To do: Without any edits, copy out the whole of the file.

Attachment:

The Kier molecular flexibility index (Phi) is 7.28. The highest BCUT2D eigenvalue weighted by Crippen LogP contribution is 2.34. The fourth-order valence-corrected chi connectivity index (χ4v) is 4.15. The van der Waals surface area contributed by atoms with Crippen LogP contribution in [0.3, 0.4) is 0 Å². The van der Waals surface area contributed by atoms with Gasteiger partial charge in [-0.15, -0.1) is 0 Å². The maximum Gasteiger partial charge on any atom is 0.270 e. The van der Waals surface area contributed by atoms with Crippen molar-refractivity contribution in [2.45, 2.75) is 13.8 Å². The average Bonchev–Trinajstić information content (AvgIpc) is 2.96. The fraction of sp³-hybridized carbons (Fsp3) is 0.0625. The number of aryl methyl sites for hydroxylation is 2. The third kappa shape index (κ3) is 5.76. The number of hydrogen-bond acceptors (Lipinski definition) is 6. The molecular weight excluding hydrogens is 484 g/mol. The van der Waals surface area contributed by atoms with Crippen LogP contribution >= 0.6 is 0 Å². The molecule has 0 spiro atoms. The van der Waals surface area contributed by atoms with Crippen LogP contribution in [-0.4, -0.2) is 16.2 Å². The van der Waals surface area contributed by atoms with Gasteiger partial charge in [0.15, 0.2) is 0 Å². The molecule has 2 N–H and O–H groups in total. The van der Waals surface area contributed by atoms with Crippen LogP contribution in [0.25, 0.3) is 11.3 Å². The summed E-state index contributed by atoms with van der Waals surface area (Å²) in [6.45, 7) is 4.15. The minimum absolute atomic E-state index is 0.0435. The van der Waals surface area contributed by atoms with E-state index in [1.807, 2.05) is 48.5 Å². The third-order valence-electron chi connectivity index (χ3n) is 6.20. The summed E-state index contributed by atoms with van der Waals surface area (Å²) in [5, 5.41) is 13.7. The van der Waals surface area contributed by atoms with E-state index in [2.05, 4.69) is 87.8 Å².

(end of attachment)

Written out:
The Kier molecular flexibility index (Phi) is 7.28. The highest BCUT2D eigenvalue weighted by Crippen LogP contribution is 2.34. The fourth-order valence-corrected chi connectivity index (χ4v) is 4.15. The van der Waals surface area contributed by atoms with Crippen LogP contribution in [0.3, 0.4) is 0 Å². The van der Waals surface area contributed by atoms with Gasteiger partial charge in [-0.15, -0.1) is 0 Å². The maximum Gasteiger partial charge on any atom is 0.270 e. The van der Waals surface area contributed by atoms with Crippen molar-refractivity contribution in [2.45, 2.75) is 13.8 Å². The average Bonchev–Trinajstić information content (AvgIpc) is 2.96. The fraction of sp³-hybridized carbons (Fsp3) is 0.0625. The number of aryl methyl sites for hydroxylation is 2. The third kappa shape index (κ3) is 5.76. The number of hydrogen-bond acceptors (Lipinski definition) is 6. The molecular weight excluding hydrogens is 484 g/mol. The van der Waals surface area contributed by atoms with Crippen LogP contribution >= 0.6 is 0 Å². The molecule has 0 spiro atoms. The van der Waals surface area contributed by atoms with Crippen LogP contribution in [-0.4, -0.2) is 16.2 Å². The van der Waals surface area contributed by atoms with Gasteiger partial charge in [0.15, 0.2) is 0 Å². The molecule has 2 N–H and O–H groups in total. The van der Waals surface area contributed by atoms with Crippen LogP contribution in [0.25, 0.3) is 11.3 Å². The summed E-state index contributed by atoms with van der Waals surface area (Å²) in [6.45, 7) is 4.15. The minimum absolute atomic E-state index is 0.0435. The van der Waals surface area contributed by atoms with E-state index in [1.807, 2.05) is 48.5 Å². The third-order valence-electron chi connectivity index (χ3n) is 6.20. The summed E-state index contributed by atoms with van der Waals surface area (Å²) in [5, 5.41) is 13.7. The van der Waals surface area contributed by atoms with E-state index in [2.05, 4.69) is 87.8 Å².